Brown alumnus captures Pulitzer Prize for Susan Sontag biography

Benjamin Moser, a Class of 1998 graduate, won a 2020 Pulitzer Prize for the authorized biography “Sontag: Her Life and Work" — and a team led in part by Brown alumnus Ira Glass captured the first ever prize for audio reporting.

PROVIDENCE, R.I. [Brown University] — Brown University alumnus Benjamin Moser won a 2020 Pulitzer Prize for “Sontag: Her Life and Work,” his authorized biography of the acclaimed American writer Susan Sontag.

Moser was one of a small handful of Brown alumni recognized by the Pulitzer Prize board in an announcement on Monday, May 4. Class of 1981 graduate and "This American Life" host Ira Glass was part of a team that captured the inaugural Pulitzer Prize for audio reporting for their work on a podcast episode titled "The Out Crowd." And Class of 2001 graduate Ben Lerner was named a finalist in the fiction category for his book "The Topeka School."

The Pulitzer Prize board called Moser’s biography “an authoritatively constructed work told with pathos and grace, that captures the writer’s genius and humanity alongside her addictions, sexual ambiguities and volatile enthusiasms.” 

Benjamin MoserMoser, who graduated from Brown in 1998 before earning a master’s degree and a Ph.D. from Utretcht University in the Netherlands, said he spent seven years writing the 800-page biography in an attempt to do justice to Sontag’s complex, enthralling life. 

“I love a challenging subject, and especially one as exciting as Sontag,” Moser said in a 2019 interview with the Library of America. “On the intellectual side, a life of Sontag is a history of modern art, literature, politics, medicine, sexuality, psychology, and philosophy... And on the personal side, you get to write about a larger-than-life character — and one who surrounded herself with the most fascinating, accomplished people of her time.”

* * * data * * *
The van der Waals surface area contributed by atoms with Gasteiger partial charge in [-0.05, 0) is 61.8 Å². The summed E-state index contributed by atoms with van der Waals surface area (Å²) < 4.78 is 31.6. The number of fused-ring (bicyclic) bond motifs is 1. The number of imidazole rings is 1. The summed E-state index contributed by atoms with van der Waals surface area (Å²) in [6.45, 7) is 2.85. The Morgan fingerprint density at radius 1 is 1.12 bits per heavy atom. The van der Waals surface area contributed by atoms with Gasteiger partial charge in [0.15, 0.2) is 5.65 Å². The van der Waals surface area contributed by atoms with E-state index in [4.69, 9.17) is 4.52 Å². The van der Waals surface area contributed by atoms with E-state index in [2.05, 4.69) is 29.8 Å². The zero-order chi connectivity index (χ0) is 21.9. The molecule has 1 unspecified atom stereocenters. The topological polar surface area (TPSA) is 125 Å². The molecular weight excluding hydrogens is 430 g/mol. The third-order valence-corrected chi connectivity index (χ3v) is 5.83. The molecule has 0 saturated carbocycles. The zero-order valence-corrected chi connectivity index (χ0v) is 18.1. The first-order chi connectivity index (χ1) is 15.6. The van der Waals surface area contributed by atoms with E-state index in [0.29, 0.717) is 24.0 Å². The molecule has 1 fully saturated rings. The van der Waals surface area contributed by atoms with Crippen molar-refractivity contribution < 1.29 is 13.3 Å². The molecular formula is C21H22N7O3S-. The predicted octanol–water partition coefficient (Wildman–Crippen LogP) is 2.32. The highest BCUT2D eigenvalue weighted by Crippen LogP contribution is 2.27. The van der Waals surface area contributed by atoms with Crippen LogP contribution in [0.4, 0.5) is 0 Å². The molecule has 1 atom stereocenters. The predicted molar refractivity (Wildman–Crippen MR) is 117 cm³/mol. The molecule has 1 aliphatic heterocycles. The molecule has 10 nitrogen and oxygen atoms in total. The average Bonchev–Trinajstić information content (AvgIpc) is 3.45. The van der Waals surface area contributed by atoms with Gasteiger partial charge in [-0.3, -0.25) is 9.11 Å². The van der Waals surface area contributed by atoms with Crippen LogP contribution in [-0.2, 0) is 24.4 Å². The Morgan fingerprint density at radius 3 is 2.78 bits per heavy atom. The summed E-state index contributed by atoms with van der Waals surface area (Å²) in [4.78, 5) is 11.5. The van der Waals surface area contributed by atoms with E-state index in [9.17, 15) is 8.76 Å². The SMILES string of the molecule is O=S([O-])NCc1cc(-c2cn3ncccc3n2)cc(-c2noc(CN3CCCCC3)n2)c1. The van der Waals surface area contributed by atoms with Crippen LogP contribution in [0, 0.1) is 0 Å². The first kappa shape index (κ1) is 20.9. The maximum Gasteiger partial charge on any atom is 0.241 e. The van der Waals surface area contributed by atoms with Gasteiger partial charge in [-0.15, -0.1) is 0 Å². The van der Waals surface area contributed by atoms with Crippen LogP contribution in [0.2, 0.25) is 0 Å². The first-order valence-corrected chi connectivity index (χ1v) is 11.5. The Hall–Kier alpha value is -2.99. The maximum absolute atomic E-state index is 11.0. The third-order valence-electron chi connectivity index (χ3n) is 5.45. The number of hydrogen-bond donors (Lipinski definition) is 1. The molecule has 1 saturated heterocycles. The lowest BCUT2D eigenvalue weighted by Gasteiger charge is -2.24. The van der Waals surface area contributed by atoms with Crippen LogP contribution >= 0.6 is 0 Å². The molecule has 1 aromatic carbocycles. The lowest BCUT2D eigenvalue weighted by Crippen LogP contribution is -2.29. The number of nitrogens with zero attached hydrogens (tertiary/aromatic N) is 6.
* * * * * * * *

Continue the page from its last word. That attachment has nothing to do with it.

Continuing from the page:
Though Sontag died in 2004, Moser said much of her writing still seems timely today. Her 1977 book “On Photography,” for example, explores the historical tension between image and identity, a hot topic in the era of social media. 

“A really great writer is one whose work becomes even more relevant with time,” he said in the 2019 interview. “Sontag gives us a key to so many things that seem hot off the presses.” 

As a Brown undergraduate, Moser concentrated in history and Portuguese. He was named a Royce Fellow in 1996 and researched immigration to Brazil in the first half of the 20th century with a focus on understanding the experiences of Jewish people who settled in the country.

Moser wasn’t the only Brown alumnus to win a 2020 Pulitzer. The first-ever prize for audio reporting went to reporters and producers who created “The Out Crowd,” an episode of the podcast “This American Life.” Ira Glass, the host and producer of “This American Life,” graduated from Brown in 1981; he and his staff worked with Los Angeles Times reporter Molly O’Toole and freelance writer Emily Green on the episode.

“The Out Crowd” shared stories of individuals and families who have been impacted by President Donald Trump’s “Remain in Mexico” policy. The Pulitzer Prize board praised the episode’s “revelatory, intimate journalism.”

Benjamin Lerner, who earned bachelor’s and master’s degrees from Brown in 2001 and 2003, respectively, was named a finalist in the fiction category for his book “The Topeka School.” Louise Aronson, a Class of 1986 graduate, was named a finalist in the general nonfiction category for her book “Elderhood: Redefining Aging, Transforming Medicine, Reimagining Life.”